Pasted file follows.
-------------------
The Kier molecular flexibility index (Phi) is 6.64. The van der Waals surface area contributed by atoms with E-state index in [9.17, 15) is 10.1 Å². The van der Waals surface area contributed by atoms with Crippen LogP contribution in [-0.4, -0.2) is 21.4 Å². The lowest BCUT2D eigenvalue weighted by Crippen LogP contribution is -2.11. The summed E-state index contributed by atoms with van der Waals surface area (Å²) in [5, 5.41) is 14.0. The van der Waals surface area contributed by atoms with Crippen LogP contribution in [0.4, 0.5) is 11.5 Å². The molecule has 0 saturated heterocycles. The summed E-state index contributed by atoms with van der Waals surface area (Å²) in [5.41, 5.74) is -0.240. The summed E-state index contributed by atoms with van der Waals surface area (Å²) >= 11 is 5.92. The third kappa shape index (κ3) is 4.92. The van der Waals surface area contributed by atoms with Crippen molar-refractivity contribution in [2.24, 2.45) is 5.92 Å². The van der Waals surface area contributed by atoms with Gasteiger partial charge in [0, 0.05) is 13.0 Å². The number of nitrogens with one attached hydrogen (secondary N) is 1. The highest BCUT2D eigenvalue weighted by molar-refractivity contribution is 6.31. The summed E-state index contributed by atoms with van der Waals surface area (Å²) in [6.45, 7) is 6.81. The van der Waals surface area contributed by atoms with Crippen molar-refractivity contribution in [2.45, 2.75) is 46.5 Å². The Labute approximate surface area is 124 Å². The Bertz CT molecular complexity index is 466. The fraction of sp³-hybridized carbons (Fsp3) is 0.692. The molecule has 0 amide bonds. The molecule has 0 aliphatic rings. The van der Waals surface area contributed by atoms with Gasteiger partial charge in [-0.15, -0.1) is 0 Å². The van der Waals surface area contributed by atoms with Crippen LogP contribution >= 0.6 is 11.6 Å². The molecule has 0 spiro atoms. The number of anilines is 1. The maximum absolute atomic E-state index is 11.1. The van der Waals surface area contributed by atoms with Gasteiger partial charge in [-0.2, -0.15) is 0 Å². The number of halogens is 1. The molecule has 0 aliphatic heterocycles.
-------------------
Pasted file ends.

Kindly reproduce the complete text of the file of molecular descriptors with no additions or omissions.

The Kier molecular flexibility index (Phi) is 6.64. The van der Waals surface area contributed by atoms with E-state index in [9.17, 15) is 10.1 Å². The van der Waals surface area contributed by atoms with Crippen LogP contribution in [-0.4, -0.2) is 21.4 Å². The lowest BCUT2D eigenvalue weighted by Crippen LogP contribution is -2.11. The summed E-state index contributed by atoms with van der Waals surface area (Å²) in [5, 5.41) is 14.0. The van der Waals surface area contributed by atoms with Crippen LogP contribution in [0.4, 0.5) is 11.5 Å². The molecule has 0 saturated heterocycles. The summed E-state index contributed by atoms with van der Waals surface area (Å²) in [5.41, 5.74) is -0.240. The summed E-state index contributed by atoms with van der Waals surface area (Å²) >= 11 is 5.92. The third kappa shape index (κ3) is 4.92. The van der Waals surface area contributed by atoms with Crippen molar-refractivity contribution in [2.24, 2.45) is 5.92 Å². The van der Waals surface area contributed by atoms with Gasteiger partial charge in [0, 0.05) is 13.0 Å². The number of nitrogens with one attached hydrogen (secondary N) is 1. The highest BCUT2D eigenvalue weighted by molar-refractivity contribution is 6.31. The summed E-state index contributed by atoms with van der Waals surface area (Å²) in [6.45, 7) is 6.81. The van der Waals surface area contributed by atoms with Crippen molar-refractivity contribution in [2.45, 2.75) is 46.5 Å². The Labute approximate surface area is 124 Å². The Bertz CT molecular complexity index is 466. The fraction of sp³-hybridized carbons (Fsp3) is 0.692. The molecule has 0 amide bonds. The molecule has 0 aliphatic rings. The van der Waals surface area contributed by atoms with Gasteiger partial charge in [-0.15, -0.1) is 0 Å². The van der Waals surface area contributed by atoms with Crippen LogP contribution >= 0.6 is 11.6 Å². The molecule has 0 spiro atoms. The number of anilines is 1. The maximum absolute atomic E-state index is 11.1. The van der Waals surface area contributed by atoms with Gasteiger partial charge in [-0.2, -0.15) is 0 Å². The number of halogens is 1. The molecule has 0 aliphatic heterocycles.